Left Column

The Histogram

To properly "enhance" or "improve" a photograph, we need to FIRST take the "best" possible exposure with the "best" white balance. But, sometimes you only can get close.

Real Time Camera Histogram in Record Mode


Recorded Histogram in Display mode


Most cameras can display or record histograms

When your camera does a meter reading, it is trying to determine what is mid-gray (18% gray), the dynamic range, in the scene being recorded by the sensor.

If you plot horizontally the brightness (luminosity) levels from black at the left (0) to brightest at the right (white - at 255), in 256 steps from black to white Vs, Vertically, the number of pixels at each luminosity step you get a graph called an Histogram.

"There is no such thing as a bad histogram." it is just a way to tell you how the light is distributed across the recorded photograph!

histogramThe Vertical Axis shows the number of pixels recorded at each level (step) of brightness.
The Horizontal axis has a scale of 0 - 255 (left to right) with 0 = black and 255 = white. Mid gray has a value of 128.

clip1Today, cameras display a pictures histogram in playback mode, or in "live" record mode. Though there is no such thing as a "good" or "bad" histogram, generally, a picture with an histogram that shows most of the pixels in the middle is better exposed than one that has the pixels clumped towards the black or white end of the graph.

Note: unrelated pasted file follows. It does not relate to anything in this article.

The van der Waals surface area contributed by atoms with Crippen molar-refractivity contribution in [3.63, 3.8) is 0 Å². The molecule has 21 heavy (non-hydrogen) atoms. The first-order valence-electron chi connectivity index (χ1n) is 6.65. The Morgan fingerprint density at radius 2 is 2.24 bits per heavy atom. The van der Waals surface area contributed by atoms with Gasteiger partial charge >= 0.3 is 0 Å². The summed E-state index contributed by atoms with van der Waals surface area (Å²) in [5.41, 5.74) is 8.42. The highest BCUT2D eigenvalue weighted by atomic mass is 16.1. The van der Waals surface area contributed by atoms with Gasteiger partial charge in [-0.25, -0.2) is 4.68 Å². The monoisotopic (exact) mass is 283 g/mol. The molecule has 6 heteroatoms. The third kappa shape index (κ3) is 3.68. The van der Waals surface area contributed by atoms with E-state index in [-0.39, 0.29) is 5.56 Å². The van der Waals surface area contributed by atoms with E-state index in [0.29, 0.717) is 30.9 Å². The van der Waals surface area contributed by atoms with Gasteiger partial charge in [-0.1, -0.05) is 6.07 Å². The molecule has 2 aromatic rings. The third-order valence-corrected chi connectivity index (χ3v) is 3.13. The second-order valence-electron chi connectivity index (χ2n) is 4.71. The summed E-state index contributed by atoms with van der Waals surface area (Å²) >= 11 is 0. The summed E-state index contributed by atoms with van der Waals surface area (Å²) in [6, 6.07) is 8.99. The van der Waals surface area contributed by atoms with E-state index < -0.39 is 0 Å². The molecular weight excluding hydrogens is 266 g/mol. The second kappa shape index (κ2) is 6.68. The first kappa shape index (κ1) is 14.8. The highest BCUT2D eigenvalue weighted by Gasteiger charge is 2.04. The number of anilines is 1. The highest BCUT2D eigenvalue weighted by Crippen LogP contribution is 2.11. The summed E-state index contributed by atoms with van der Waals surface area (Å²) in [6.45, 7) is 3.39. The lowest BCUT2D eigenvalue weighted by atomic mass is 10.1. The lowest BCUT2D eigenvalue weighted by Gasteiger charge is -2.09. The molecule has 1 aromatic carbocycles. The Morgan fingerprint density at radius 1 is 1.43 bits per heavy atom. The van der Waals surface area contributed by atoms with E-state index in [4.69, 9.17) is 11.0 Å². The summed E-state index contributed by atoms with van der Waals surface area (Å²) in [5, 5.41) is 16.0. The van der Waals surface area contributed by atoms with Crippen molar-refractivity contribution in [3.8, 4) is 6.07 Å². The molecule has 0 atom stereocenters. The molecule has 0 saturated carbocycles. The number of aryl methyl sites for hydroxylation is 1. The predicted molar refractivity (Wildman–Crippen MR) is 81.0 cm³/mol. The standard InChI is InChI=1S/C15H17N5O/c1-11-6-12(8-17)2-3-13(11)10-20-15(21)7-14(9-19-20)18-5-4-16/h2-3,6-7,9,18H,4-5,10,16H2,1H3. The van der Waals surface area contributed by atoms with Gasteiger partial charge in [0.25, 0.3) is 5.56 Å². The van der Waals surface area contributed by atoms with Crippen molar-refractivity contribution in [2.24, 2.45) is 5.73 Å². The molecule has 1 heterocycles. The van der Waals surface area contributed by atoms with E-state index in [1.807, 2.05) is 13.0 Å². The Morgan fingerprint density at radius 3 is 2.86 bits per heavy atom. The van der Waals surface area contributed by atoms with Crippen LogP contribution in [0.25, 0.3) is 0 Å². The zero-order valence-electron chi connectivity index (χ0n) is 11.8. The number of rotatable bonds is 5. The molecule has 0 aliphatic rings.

In the thumbnail of the photo the camera is indicating with flashing that some pixels are Clipped!

histogram-normal02 Normal Histogram
histogram-under01 Under exposed Histogram
histogram-over03 Over exposed Histogram

With a little practice, you will be able to tell if your photo has good exposure values by looking at just its histogram.

So, what's the point? What do we need to really know here?

To PHOTOGRAPH The "Perfect Picture" you need to capture: